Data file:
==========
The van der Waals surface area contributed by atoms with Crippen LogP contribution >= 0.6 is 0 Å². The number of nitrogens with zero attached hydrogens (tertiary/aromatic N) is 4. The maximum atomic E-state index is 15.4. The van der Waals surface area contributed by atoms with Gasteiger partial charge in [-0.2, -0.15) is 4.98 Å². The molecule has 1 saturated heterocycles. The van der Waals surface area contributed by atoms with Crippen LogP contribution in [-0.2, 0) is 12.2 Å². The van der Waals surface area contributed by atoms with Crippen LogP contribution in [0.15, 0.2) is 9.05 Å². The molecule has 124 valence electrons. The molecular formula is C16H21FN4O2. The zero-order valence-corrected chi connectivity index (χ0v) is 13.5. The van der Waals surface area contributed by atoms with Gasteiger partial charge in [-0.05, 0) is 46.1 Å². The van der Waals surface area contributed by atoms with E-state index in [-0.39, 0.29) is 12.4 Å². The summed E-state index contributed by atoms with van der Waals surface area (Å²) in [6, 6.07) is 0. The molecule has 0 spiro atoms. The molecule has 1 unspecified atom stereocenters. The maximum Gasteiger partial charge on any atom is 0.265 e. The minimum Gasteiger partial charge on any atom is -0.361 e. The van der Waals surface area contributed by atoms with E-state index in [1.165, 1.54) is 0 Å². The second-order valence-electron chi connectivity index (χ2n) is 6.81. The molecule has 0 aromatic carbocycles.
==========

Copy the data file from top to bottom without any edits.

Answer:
The van der Waals surface area contributed by atoms with Crippen LogP contribution >= 0.6 is 0 Å². The number of nitrogens with zero attached hydrogens (tertiary/aromatic N) is 4. The maximum atomic E-state index is 15.4. The van der Waals surface area contributed by atoms with Gasteiger partial charge in [-0.2, -0.15) is 4.98 Å². The molecule has 1 saturated heterocycles. The van der Waals surface area contributed by atoms with Crippen LogP contribution in [-0.2, 0) is 12.2 Å². The van der Waals surface area contributed by atoms with Crippen LogP contribution in [0.15, 0.2) is 9.05 Å². The molecule has 124 valence electrons. The molecular formula is C16H21FN4O2. The zero-order valence-corrected chi connectivity index (χ0v) is 13.5. The van der Waals surface area contributed by atoms with Gasteiger partial charge in [-0.05, 0) is 46.1 Å². The van der Waals surface area contributed by atoms with E-state index in [-0.39, 0.29) is 12.4 Å². The summed E-state index contributed by atoms with van der Waals surface area (Å²) in [6, 6.07) is 0. The molecule has 0 spiro atoms. The molecule has 1 unspecified atom stereocenters. The maximum Gasteiger partial charge on any atom is 0.265 e. The minimum Gasteiger partial charge on any atom is -0.361 e. The van der Waals surface area contributed by atoms with E-state index in [1.165, 1.54) is 0 Å². The second-order valence-electron chi connectivity index (χ2n) is 6.81. The molecule has 0 aromatic carbocycles.